Are things quite as simple as that? Is nationalism really more organic, more traditional, more healthy, than globalism?

Nationalism is a fairly recent phenomenon. It did not exist in the ancient world, nor in the medieval world. In fact it did not really exist until the mid-17th century. The Treaty of Westphalia of 1648 which ended the Thirty Years War marked the formal recognition that nation states were now the effective political units of Europe. And nationalism did not take deep root in the European psyche until the end of the 18th century.

Prior to that there were of course strong local sentiments based on shared language, culture and religion but these had little bearing on the actual political arrangements of Europe. The political unit was the dynastic unit. Insofar as people had political loyalties those loyalties were owed to the local lord and ultimately to the king, or in central Europe they were owed to the local lord, to the prince and ultimately to the emperor. A kingdom could comprise a variety of ethnic groups and cultures and languages and even religions. The boundaries of kingdoms shifted constantly as dynastic marriages split existing political units or caused larger units to coalesce.

You might not speak the same language as your king, you might not belong to the same ethnic group, you might not share his culture or his religion but that did not affect your loyalty.

Prior to the Reformation most (but by no means all) of Europe belonged to a single entity known as Christendom but this was not a political unit. The head of Christendom was the Pope. His spiritual authority existed side by side with the political authority of kings.

Europe functioned perfectly well without nationalism. Multi-ethnic multi-faith multi-cultural political entities such as the empire of the Habsburgs were extremely successful. No modern nation state has lasted as long as the empire of the Habsburgs.

The Europe of the dynastic system and of Christendom had nothing in common with modern nationalism, but at the same time it also had nothing in common with modern globalism. It represents a third option and it is an option that is usually ignored, partly because it most people don’t understand it and partly because it didn’t suit modern political agendas.

It’s also worth pointing out that internationalism as such is by no means identical with globalism. Take for example the European Union. The EU is evil not because it’s internationalist. The idea of European political unity is not inherently evil. The idea of Europe has much to recommend it. The Second World War demonstrated with brutal clarity that European nation states were defenceless against the power and wealth of the United States. If Europe was going to avoid becoming an American colony then some degree of political and economic unity was essential. 

The problem with the EU is not that it’s corrupt and undemocratic (although it is corrupt and undemocratic). The problem is that it’s run by people who hate Europeans, hate European culture and are ashamed of themselves for being European. It is run by people who are fundamentally hostile to European civilisation. It is run by people whose loyalty is to bankers.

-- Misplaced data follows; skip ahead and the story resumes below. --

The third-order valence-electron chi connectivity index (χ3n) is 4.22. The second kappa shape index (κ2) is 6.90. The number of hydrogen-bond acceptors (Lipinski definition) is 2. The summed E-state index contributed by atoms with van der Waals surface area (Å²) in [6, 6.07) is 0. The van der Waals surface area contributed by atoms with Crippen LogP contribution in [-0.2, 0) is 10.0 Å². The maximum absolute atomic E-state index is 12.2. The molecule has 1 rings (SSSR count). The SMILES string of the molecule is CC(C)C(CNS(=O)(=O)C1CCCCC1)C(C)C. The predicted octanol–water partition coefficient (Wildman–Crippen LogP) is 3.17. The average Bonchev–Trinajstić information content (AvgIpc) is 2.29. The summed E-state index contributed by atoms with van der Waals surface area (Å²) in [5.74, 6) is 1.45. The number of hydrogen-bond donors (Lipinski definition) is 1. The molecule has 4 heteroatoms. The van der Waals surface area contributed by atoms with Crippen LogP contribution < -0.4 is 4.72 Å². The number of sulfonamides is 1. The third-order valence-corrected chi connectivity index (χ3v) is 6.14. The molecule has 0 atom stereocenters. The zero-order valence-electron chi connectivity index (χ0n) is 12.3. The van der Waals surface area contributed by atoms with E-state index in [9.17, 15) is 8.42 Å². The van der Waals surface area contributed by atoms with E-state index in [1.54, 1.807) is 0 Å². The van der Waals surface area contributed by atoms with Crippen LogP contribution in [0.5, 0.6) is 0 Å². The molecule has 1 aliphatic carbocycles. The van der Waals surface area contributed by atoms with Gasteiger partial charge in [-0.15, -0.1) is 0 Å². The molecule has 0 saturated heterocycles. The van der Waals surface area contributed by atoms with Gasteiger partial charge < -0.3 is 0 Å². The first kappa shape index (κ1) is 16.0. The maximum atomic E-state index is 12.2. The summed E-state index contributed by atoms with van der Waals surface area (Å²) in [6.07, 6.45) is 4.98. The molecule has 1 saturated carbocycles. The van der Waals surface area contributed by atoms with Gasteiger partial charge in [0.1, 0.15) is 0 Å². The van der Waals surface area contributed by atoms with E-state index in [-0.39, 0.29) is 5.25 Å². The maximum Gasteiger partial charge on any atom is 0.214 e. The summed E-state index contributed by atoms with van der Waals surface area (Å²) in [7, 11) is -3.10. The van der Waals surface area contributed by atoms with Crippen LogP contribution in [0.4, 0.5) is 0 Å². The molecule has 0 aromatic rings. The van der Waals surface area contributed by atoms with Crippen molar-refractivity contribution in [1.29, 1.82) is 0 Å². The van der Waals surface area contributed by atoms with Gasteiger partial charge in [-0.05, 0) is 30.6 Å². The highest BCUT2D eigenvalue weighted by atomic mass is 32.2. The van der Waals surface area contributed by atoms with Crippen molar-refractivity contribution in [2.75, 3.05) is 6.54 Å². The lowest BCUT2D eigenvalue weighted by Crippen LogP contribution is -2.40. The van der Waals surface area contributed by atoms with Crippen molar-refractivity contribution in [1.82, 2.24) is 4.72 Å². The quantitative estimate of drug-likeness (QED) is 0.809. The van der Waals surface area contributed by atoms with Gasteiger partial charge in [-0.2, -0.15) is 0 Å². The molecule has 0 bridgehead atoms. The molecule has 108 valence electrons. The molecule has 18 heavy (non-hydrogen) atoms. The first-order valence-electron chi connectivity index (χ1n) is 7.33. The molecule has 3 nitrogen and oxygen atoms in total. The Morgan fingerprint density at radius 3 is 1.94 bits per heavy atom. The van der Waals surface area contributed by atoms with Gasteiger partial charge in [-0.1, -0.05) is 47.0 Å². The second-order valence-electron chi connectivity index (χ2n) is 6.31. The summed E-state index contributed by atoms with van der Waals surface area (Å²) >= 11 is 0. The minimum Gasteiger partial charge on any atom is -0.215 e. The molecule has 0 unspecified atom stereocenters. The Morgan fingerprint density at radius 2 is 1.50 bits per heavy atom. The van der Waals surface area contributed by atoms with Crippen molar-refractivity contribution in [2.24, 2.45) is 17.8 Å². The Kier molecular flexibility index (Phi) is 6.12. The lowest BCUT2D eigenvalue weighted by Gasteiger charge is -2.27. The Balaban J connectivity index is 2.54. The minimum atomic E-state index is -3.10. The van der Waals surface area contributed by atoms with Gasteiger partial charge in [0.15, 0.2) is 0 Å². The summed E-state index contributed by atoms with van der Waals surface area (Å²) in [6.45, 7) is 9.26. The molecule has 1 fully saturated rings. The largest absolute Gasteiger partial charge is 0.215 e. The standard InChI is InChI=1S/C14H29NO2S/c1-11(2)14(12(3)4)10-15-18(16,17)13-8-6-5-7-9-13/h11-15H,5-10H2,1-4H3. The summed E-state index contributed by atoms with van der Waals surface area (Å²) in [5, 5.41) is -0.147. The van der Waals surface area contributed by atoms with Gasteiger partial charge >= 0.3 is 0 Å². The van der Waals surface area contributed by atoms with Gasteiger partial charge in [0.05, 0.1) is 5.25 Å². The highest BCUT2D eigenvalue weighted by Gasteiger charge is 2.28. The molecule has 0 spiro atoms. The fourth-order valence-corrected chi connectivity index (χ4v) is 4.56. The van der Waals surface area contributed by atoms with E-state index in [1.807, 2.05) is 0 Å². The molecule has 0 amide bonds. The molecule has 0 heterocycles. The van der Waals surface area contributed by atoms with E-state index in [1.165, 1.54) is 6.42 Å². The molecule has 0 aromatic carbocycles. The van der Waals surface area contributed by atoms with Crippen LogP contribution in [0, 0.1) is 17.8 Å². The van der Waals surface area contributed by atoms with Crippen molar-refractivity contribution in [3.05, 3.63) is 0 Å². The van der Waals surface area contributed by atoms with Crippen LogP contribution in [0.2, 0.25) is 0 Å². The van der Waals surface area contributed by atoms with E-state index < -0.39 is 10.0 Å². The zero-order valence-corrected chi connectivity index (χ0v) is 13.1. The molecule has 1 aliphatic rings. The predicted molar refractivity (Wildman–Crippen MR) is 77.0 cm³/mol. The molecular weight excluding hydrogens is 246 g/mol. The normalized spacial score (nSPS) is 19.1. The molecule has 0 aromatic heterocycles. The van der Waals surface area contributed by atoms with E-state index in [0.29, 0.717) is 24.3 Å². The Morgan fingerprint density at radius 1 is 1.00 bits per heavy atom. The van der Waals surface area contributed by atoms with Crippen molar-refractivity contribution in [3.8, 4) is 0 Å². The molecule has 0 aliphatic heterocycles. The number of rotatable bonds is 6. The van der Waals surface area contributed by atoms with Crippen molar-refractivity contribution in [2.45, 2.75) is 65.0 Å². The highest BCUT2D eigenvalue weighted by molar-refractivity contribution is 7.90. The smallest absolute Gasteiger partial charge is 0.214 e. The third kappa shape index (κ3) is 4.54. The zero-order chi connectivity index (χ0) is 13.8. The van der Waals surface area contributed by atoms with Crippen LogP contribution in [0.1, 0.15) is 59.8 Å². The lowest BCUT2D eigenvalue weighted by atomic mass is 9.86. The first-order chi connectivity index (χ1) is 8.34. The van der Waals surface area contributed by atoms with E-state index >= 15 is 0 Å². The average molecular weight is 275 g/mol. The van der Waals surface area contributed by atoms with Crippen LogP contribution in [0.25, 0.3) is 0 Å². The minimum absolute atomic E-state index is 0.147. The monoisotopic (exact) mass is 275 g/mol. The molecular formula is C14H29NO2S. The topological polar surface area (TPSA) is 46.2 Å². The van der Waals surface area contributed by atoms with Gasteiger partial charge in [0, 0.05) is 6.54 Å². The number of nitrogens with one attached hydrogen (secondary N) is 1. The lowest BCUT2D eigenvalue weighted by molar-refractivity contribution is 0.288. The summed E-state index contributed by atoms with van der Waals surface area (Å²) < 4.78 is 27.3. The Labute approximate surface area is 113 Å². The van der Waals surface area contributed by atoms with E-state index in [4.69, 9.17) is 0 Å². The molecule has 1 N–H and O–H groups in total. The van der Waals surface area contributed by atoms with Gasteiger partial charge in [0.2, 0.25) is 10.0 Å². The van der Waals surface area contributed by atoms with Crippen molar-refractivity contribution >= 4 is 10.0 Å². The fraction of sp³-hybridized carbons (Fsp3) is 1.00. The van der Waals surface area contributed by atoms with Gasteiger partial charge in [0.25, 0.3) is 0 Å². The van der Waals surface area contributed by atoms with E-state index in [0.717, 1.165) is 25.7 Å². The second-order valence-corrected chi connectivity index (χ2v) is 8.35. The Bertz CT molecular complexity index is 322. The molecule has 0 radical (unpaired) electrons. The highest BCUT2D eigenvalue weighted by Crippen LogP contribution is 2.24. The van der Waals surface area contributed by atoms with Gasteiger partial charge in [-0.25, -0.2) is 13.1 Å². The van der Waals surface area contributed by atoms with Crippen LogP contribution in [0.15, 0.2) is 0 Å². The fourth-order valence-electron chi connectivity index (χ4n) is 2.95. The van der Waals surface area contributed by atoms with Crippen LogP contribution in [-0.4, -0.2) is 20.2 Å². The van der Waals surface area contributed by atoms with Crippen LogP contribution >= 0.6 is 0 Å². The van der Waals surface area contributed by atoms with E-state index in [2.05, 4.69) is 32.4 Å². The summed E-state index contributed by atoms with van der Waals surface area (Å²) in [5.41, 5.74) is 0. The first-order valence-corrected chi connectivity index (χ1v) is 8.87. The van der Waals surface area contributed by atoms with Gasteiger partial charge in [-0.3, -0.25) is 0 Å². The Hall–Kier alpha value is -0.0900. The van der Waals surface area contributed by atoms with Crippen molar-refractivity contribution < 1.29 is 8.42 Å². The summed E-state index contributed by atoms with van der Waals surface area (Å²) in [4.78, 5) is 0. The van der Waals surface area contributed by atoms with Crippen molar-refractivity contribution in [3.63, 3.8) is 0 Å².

This is the problem with almost all internationalist organisations today. They are run by bankers for bankers.

It is extremely unlikely that organisations like the EU can be reformed. The EU will never serve the interests of Europeans. The idea of Europe on the other hand still has some validity. The question is whether it will ever be possible to bring about a European unity that will serve the interests of Europeans.

The idea of regional internationalism is also not inherently evil. Countries like Australia cannot exist in the modern world as viable independent nation states. They simply do not have the economic, military and political muscle to be anything other than satellites of great powers. Countries like Australia (and Canada and Britain) are, in political terms, merely American vassal states. In the long term their only hope of avoiding such vassalage is by being part of regional power groupings.

It is also clear that, in the absence of such regional power groupings, the entire world is going to end up being divided into two gigantic spheres of influence, one dominated by the United States and one dominated by China. This is why the idea of resurrecting the caliphate is so attractive to many Muslims. Independent Islamic nations are merely pawns in the game of power politics played by great powers. A caliphate uniting a large part of the Islamic world would have some chance of political independence. It is their only chance of preserving their culture and their religion and it ids therefore going to be increasingly seen as not only desirable but essential.

Nationalism is certainly preferable to globalism. It is however doubtful whether in the modern world nationalism can defeat globalism. While I’ve been quite sceptical of ideas like white nationalism I can understand why such ideas seem attractive. If nationalism is a spent force then perhaps other options for fighting globalism need to be considered.